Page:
Scores of Ghanaians have taken to their social media handles to react to the dismissal of Ghanaian-born Kwasi Kwarteng as UK’s Finance Minister.

In a spree of comments monitored by JoyNews, the concerned citizens expressed varied opinions about the news of his sacking.

While some have sympathised with him, others have blamed him for his lack of discretion.

Kwasi Kwarteng is no longer chancellor, the BBC has reported.

This comes after speculation that the British Prime Minister, Liz Truss will on Friday announce a U-turn on parts of the mini-budget.

With his sacking, it means Kwarteng is the second shortest-serving UK chancellor on record.

The shortest serving chancellor, Iain Macleod, died of a heart attack 30 days after taking the job in 1970.

Since 2019, the UK has had four chancellors, including Nadhim Zahawi who served the third shortest tenure with 63 days during a short-lived reshuffle under Boris Johnson, and Sajid Javid who served 204 days – the fourth shortest tenure since the Second World War.

Here’s a quick recap of his political career:

  • Like Truss, a member of the “class of 2010”, elected into Spelthorne, Surrey, when the Conservatives gained power in the general election that year
  • Co-authored a controversial 2012 book, Britannia Unchained, with Truss and others, which suggested British workers were “idlers” – a view from which he later distanced himself
  • Backed Leave in the 2016 EU referendum
  • Became business secretary in the government of Boris Johnson, which was seen as a reward for backing Johnson’s leadership bid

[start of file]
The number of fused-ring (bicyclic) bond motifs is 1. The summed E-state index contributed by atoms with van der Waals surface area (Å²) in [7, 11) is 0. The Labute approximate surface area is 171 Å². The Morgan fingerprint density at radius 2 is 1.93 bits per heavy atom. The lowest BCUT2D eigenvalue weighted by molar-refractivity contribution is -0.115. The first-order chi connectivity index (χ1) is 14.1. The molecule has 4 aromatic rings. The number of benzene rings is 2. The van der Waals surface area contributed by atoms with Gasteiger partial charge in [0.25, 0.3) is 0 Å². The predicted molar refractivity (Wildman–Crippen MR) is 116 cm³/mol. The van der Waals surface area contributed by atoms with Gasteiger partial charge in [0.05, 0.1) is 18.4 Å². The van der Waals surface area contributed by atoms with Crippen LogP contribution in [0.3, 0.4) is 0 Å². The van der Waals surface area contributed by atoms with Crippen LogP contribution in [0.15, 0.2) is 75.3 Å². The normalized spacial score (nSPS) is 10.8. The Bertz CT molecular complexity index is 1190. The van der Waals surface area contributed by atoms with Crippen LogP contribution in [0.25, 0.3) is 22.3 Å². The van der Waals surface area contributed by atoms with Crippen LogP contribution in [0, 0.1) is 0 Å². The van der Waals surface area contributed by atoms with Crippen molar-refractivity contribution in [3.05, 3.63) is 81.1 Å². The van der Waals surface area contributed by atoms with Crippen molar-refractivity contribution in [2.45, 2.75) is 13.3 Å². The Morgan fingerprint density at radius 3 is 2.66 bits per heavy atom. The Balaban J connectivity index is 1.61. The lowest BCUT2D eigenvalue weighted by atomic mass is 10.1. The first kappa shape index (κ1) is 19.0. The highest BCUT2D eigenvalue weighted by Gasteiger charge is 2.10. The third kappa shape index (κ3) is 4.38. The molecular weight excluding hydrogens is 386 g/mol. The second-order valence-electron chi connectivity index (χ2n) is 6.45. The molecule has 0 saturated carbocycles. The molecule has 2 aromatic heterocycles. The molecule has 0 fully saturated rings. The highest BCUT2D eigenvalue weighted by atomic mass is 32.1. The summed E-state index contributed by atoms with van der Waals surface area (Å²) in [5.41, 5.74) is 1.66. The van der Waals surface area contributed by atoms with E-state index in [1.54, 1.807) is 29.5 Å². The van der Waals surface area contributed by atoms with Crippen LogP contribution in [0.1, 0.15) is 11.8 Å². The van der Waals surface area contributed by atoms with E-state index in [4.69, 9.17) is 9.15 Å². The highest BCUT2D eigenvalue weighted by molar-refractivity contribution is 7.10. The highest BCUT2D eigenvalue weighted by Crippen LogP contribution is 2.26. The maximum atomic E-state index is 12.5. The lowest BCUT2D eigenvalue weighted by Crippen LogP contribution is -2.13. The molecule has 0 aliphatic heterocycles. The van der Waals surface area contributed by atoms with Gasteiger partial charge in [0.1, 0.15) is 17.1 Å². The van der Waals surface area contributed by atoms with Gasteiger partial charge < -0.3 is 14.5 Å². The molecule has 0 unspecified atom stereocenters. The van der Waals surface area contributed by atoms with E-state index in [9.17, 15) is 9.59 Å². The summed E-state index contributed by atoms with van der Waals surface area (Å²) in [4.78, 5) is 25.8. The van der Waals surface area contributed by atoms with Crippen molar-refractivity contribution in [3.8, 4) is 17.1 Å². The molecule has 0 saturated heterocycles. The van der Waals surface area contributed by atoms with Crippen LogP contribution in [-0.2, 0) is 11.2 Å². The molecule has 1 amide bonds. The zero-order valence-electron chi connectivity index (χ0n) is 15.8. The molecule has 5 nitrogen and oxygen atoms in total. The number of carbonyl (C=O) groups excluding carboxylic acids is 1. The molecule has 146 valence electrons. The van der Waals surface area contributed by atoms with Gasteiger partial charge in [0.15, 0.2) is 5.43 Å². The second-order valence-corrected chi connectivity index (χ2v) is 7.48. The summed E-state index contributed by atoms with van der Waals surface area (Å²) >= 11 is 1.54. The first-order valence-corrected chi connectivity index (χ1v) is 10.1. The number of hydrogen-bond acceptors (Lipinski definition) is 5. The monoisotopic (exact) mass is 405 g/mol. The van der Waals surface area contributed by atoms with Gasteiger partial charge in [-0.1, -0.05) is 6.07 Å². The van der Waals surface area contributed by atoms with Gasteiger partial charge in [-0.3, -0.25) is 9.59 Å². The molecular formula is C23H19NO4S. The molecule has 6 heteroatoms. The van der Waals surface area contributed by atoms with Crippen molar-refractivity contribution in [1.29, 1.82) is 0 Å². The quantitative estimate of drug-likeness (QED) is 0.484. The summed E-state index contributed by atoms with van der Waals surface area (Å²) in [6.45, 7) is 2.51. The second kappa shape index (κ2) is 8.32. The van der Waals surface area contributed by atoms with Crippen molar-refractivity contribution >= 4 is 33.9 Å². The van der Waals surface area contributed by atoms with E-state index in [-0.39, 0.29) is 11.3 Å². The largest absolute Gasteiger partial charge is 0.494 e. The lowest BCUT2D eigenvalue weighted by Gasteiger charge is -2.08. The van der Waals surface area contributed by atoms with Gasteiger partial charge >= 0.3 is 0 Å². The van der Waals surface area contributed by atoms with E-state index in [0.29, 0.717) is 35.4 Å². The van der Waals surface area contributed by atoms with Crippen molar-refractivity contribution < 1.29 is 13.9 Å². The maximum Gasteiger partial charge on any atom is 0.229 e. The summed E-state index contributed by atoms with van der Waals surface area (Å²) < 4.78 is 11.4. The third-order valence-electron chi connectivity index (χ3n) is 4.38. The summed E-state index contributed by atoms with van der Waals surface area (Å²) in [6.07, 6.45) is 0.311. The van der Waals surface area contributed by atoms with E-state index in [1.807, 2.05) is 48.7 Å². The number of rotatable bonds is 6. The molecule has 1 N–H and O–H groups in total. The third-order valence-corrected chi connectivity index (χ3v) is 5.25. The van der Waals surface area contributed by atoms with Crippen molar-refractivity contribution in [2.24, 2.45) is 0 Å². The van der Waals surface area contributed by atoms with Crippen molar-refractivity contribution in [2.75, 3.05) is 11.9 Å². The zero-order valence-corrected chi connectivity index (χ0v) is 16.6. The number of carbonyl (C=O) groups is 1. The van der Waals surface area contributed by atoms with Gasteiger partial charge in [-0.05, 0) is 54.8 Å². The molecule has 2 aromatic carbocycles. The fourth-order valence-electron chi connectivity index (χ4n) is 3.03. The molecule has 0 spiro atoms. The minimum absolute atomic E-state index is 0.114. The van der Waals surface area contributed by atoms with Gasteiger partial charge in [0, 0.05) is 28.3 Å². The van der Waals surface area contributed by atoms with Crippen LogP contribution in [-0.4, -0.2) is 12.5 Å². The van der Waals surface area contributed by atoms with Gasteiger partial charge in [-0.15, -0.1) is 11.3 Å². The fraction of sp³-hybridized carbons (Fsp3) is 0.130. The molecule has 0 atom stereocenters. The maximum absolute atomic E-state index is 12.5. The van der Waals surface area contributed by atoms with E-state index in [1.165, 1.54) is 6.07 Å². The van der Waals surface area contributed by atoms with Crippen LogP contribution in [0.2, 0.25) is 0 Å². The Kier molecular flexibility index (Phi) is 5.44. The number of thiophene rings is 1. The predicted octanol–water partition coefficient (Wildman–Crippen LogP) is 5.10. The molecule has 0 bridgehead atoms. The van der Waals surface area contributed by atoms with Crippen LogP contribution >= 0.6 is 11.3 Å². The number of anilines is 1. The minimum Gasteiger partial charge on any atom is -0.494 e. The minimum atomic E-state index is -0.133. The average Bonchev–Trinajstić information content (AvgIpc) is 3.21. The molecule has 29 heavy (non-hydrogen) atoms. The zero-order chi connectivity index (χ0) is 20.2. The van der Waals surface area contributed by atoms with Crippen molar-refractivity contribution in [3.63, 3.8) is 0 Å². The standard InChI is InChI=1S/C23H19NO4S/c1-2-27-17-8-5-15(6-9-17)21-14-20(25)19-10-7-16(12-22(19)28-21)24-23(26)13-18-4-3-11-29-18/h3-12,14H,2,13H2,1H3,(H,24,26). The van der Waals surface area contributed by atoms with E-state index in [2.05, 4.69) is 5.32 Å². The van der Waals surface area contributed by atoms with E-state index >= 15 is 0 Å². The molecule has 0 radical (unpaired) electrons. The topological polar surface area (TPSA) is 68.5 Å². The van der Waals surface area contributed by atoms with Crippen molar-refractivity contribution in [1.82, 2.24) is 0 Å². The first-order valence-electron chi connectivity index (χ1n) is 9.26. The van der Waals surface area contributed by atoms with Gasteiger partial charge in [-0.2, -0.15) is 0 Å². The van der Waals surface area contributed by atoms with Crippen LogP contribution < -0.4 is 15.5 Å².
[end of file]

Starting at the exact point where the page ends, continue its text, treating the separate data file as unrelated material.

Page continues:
• Also backed Liz Truss in her own 2022 leadership campaign and was described as the PM’s political soulmate before being made her finance minister
  • Presented a mini-budget on 23 September which pledged £45bn of tax cuts, funded by borrowing, which was followed by market turbulence and an intervention from Bank of England

Analysis: PM will want to appoint new chancellor before facing questions

Superlatives get overused in political reporting, but this is genuinely astonishing.

Liz Truss and Kwasi Kwarteng are old friends, and from the same wing of the Conservative Party.

What they have attempted in policy terms is at the core of their outlook on politics.

And yet their entire political programme rests above the shredder, and now the chancellor is out.

Out after less than 40 days.

And a news conference in Downing Street beckons, at a time of financial instability, and the UK does not have a chancellor of the exchequer.

The prime minister will not want to face questions until she can answer the one about who runs the Treasury.

Some in the party are arguing that the key thing she should be looking for in a new chancellor is instant credibility, to steady the markets.

There are two people who are former chancellors on the Conservative backbenches.

But one is called Rishi Sunak, so we can rule him out of wanting to come back, and the other is Sajid Javid.

DISCLAIMER: The Views, Comments, Opinions, Contributions and Statements made by Readers and Contributors on this platform do not necessarily represent the views or policy of Multimedia Group Limited.


DISCLAIMER: The Views, Comments, Opinions, Contributions and Statements made by Readers and Contributors on this platform do not necessarily represent the views or policy of Multimedia Group Limited.